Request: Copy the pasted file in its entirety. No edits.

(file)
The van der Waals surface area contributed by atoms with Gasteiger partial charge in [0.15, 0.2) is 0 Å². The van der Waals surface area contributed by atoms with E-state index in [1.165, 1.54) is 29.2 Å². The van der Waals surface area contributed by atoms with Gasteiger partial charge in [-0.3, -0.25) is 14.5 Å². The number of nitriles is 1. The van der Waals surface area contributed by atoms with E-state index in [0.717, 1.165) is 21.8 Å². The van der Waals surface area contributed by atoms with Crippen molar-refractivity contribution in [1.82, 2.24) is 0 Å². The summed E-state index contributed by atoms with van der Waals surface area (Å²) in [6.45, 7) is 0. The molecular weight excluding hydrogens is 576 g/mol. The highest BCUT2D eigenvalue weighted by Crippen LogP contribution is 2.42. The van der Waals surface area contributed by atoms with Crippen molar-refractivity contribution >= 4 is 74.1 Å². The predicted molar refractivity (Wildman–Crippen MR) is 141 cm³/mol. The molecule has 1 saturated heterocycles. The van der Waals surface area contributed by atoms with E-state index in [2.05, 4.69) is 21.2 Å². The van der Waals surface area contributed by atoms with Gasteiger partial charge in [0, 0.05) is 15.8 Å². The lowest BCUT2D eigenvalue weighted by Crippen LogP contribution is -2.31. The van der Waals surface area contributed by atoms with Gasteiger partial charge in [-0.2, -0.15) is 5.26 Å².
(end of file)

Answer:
The van der Waals surface area contributed by atoms with Gasteiger partial charge in [0.15, 0.2) is 0 Å². The van der Waals surface area contributed by atoms with E-state index in [1.165, 1.54) is 29.2 Å². The van der Waals surface area contributed by atoms with Gasteiger partial charge in [-0.3, -0.25) is 14.5 Å². The number of nitriles is 1. The van der Waals surface area contributed by atoms with E-state index in [0.717, 1.165) is 21.8 Å². The van der Waals surface area contributed by atoms with Crippen molar-refractivity contribution in [1.82, 2.24) is 0 Å². The summed E-state index contributed by atoms with van der Waals surface area (Å²) in [6.45, 7) is 0. The molecular weight excluding hydrogens is 576 g/mol. The highest BCUT2D eigenvalue weighted by Crippen LogP contribution is 2.42. The van der Waals surface area contributed by atoms with Crippen molar-refractivity contribution >= 4 is 74.1 Å². The predicted molar refractivity (Wildman–Crippen MR) is 141 cm³/mol. The molecule has 1 saturated heterocycles. The van der Waals surface area contributed by atoms with E-state index in [2.05, 4.69) is 21.2 Å². The van der Waals surface area contributed by atoms with Gasteiger partial charge in [0, 0.05) is 15.8 Å². The lowest BCUT2D eigenvalue weighted by Crippen LogP contribution is -2.31. The van der Waals surface area contributed by atoms with Gasteiger partial charge in [-0.2, -0.15) is 5.26 Å².